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Cydippe with Acontius's apple by Paulus Bor, Rijksmuseum

Acontius (Ancient Greek: Ἀκόντιος), was in Greek mythology a beautiful youth of the island of Ceos, the hero of a love-story told by Callimachus in a poem of which only fragments remain, and which forms the subject of two of Ovid's Heroides.[1] During the festival of Artemis at Delos, Acontius saw Cydippe, a well-born Athenian maiden of whom he was enamoured, sitting in the temple of Artemis. He wrote on an apple the words, "I swear by Artemis that I will marry Acontius", and threw it at her feet. She picked it up, and mechanically read the words aloud, which amounted to a solemn undertaking to carry them out. Unaware of this, she treated Acontius with contempt; but, although she was betrothed more than once, she always fell ill before the wedding took place. The Delphic oracle at last declared the cause of her illnesses to be the wrath of the offended goddess; whereupon her father consented to her marriage with Acontius.[2] Antoninus Liberalis, tells the story with different names;[3] see Ctesylla.[4]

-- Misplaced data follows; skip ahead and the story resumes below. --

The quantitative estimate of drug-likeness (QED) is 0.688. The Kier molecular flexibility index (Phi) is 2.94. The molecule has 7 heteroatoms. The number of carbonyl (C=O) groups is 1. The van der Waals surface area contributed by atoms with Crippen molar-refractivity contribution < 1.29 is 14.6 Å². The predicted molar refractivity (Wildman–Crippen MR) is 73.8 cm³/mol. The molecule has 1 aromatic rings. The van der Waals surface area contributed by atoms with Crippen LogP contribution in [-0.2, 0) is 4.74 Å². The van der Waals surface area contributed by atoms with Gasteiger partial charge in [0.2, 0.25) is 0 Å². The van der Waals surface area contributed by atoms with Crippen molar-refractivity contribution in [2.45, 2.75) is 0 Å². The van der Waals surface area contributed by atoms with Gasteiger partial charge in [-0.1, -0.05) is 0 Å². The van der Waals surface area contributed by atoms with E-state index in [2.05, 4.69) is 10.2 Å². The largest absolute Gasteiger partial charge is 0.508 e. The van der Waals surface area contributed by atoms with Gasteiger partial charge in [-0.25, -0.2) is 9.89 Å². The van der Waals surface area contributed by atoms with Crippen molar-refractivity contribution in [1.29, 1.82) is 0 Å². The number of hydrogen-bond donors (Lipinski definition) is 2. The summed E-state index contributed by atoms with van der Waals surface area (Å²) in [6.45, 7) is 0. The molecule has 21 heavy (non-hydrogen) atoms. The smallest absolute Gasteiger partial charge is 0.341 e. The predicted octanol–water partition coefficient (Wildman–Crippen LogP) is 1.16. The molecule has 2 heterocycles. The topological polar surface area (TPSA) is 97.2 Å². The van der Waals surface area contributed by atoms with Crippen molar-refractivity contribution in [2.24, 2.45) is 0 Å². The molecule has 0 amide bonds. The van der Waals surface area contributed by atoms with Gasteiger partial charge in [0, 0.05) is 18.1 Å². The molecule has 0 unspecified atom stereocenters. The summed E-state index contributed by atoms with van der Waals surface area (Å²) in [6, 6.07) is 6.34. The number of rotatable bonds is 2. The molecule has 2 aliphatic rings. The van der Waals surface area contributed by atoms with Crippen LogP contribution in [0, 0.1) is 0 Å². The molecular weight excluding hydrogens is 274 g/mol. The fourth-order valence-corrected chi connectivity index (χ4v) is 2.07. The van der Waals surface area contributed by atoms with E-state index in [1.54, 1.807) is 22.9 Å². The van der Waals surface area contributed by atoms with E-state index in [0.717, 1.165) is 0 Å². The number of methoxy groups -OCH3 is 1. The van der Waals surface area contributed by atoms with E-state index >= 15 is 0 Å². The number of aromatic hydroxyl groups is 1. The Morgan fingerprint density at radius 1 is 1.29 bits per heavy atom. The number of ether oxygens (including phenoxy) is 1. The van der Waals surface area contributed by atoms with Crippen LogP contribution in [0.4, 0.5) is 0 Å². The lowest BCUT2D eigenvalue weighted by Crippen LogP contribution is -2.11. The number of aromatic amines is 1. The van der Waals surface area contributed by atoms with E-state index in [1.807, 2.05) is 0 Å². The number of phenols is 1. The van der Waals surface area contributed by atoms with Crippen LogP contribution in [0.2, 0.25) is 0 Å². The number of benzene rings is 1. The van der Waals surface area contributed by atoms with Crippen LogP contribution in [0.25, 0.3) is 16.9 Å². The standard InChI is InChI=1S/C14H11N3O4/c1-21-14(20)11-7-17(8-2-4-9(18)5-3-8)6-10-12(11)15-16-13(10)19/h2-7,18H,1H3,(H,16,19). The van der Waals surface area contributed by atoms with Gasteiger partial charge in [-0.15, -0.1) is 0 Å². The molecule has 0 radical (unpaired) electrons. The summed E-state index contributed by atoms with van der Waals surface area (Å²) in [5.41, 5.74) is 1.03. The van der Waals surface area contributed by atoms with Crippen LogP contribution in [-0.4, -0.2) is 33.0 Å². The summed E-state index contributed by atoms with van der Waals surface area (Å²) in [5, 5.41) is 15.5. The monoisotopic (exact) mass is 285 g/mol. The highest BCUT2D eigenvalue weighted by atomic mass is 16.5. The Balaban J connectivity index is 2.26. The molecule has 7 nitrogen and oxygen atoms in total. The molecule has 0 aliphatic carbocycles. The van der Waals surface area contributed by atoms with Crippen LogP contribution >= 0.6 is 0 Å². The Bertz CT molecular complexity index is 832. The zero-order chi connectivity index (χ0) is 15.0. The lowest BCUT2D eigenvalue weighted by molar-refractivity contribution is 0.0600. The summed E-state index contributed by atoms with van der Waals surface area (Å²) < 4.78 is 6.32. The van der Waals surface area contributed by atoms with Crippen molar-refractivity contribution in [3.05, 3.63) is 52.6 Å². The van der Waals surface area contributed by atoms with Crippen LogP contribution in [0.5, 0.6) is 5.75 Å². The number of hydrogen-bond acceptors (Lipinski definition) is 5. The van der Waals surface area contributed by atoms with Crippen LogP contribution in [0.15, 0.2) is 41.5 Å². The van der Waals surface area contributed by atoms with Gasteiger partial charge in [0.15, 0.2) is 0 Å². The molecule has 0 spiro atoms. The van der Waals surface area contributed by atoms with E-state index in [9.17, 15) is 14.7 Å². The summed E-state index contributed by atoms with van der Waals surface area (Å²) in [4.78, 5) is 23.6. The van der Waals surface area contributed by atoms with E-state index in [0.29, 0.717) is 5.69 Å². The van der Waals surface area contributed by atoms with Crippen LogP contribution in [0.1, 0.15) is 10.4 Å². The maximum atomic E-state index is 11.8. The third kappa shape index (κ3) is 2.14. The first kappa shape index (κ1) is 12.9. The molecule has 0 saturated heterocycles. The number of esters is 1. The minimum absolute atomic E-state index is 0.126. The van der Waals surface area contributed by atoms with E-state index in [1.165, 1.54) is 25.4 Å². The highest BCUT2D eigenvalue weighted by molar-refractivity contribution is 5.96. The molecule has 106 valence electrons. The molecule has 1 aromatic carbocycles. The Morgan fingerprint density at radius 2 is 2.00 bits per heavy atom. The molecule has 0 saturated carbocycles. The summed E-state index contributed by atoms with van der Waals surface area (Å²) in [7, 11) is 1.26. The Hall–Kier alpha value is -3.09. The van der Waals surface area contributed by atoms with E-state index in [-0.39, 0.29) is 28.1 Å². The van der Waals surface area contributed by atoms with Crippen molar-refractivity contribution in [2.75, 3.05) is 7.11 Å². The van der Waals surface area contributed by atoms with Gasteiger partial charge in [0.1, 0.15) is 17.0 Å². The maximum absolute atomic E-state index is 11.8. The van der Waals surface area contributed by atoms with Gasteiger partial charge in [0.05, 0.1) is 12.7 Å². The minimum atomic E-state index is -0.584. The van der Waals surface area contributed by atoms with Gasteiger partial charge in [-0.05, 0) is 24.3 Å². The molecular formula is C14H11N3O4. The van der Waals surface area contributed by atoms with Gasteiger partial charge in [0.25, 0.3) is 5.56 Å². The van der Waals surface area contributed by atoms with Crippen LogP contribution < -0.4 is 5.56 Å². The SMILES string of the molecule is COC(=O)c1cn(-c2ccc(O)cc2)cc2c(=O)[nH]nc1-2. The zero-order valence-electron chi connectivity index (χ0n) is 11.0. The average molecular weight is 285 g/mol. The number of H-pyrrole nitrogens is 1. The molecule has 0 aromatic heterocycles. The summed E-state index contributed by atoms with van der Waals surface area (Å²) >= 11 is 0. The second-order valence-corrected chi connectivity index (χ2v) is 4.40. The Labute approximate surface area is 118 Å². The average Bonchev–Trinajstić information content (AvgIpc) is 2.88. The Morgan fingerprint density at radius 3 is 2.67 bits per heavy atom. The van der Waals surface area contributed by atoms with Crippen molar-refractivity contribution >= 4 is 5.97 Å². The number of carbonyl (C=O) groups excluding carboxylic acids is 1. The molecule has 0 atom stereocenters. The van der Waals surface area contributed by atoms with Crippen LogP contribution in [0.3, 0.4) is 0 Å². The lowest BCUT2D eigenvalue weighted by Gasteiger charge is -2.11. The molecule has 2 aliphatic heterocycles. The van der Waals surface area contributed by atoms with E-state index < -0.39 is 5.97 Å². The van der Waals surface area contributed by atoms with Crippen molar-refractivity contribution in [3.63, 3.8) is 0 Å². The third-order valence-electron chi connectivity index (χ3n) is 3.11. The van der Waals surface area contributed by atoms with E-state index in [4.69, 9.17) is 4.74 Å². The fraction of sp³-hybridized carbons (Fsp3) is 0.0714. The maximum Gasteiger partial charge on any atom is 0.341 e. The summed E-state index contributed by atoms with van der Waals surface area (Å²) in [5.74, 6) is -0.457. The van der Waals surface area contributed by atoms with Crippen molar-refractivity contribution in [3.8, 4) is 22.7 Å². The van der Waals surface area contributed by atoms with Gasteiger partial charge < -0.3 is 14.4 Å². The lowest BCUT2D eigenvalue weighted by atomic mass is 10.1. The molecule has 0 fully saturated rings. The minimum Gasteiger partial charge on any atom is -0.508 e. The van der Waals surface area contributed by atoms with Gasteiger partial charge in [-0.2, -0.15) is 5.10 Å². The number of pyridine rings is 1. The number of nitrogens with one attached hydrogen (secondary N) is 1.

1. ^ Ovid's Heroides, xx & xxi
  2. ^ Aristaenetus, Epistolae, i.10
  3. ^ Antoninus LIberalis. Metamorphoses, i
  4. ^  One or more of the preceding sentences incorporates text from a publication now in the public domainChisholm, Hugh, ed. (1911). "Acontius". Encyclopædia Britannica. Vol. 1 (11th ed.). Cambridge University Press. p. 152.